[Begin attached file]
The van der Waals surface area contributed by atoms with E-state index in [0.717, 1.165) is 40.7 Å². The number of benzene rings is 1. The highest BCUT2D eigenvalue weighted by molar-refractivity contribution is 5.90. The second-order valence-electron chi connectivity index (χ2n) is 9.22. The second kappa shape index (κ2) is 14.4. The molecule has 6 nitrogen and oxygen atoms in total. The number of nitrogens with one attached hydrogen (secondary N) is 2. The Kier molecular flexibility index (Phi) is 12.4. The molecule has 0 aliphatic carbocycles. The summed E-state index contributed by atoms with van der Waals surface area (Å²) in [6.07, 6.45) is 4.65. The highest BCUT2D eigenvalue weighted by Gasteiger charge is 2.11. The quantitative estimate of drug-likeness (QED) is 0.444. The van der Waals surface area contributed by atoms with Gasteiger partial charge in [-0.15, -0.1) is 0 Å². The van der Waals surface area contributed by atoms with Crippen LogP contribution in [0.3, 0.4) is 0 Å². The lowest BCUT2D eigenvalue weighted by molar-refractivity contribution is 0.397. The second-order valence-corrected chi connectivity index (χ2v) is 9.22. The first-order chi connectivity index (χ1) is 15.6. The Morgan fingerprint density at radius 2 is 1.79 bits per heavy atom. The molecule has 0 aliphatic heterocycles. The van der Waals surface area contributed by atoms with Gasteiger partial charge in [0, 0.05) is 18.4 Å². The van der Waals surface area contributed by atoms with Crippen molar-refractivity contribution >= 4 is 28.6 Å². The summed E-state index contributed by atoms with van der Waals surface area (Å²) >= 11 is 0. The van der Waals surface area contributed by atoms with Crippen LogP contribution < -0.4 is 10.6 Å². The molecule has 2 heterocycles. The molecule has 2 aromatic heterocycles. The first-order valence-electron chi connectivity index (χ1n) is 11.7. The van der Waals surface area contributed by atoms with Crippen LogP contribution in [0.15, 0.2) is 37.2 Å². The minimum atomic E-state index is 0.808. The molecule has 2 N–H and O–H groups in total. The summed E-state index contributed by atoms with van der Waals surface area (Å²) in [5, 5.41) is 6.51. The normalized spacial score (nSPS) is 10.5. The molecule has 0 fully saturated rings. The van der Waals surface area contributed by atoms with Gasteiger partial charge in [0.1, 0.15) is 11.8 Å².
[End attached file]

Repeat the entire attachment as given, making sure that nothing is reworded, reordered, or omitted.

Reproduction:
The van der Waals surface area contributed by atoms with E-state index in [0.717, 1.165) is 40.7 Å². The number of benzene rings is 1. The highest BCUT2D eigenvalue weighted by molar-refractivity contribution is 5.90. The second-order valence-electron chi connectivity index (χ2n) is 9.22. The second kappa shape index (κ2) is 14.4. The molecule has 6 nitrogen and oxygen atoms in total. The number of nitrogens with one attached hydrogen (secondary N) is 2. The Kier molecular flexibility index (Phi) is 12.4. The molecule has 0 aliphatic carbocycles. The summed E-state index contributed by atoms with van der Waals surface area (Å²) in [6.07, 6.45) is 4.65. The highest BCUT2D eigenvalue weighted by Gasteiger charge is 2.11. The quantitative estimate of drug-likeness (QED) is 0.444. The van der Waals surface area contributed by atoms with Gasteiger partial charge in [-0.15, -0.1) is 0 Å². The van der Waals surface area contributed by atoms with Crippen LogP contribution in [0.3, 0.4) is 0 Å². The lowest BCUT2D eigenvalue weighted by molar-refractivity contribution is 0.397. The second-order valence-corrected chi connectivity index (χ2v) is 9.22. The first-order chi connectivity index (χ1) is 15.6. The Morgan fingerprint density at radius 2 is 1.79 bits per heavy atom. The molecule has 0 aliphatic heterocycles. The van der Waals surface area contributed by atoms with Gasteiger partial charge in [0, 0.05) is 18.4 Å². The van der Waals surface area contributed by atoms with Crippen molar-refractivity contribution >= 4 is 28.6 Å². The summed E-state index contributed by atoms with van der Waals surface area (Å²) >= 11 is 0. The van der Waals surface area contributed by atoms with Crippen LogP contribution < -0.4 is 10.6 Å². The molecule has 2 heterocycles. The molecule has 2 aromatic heterocycles. The first-order valence-electron chi connectivity index (χ1n) is 11.7. The van der Waals surface area contributed by atoms with Crippen LogP contribution in [0.15, 0.2) is 37.2 Å². The minimum atomic E-state index is 0.808. The molecule has 2 N–H and O–H groups in total. The summed E-state index contributed by atoms with van der Waals surface area (Å²) in [5, 5.41) is 6.51. The normalized spacial score (nSPS) is 10.5. The molecule has 0 fully saturated rings. The van der Waals surface area contributed by atoms with Gasteiger partial charge in [0.1, 0.15) is 11.8 Å².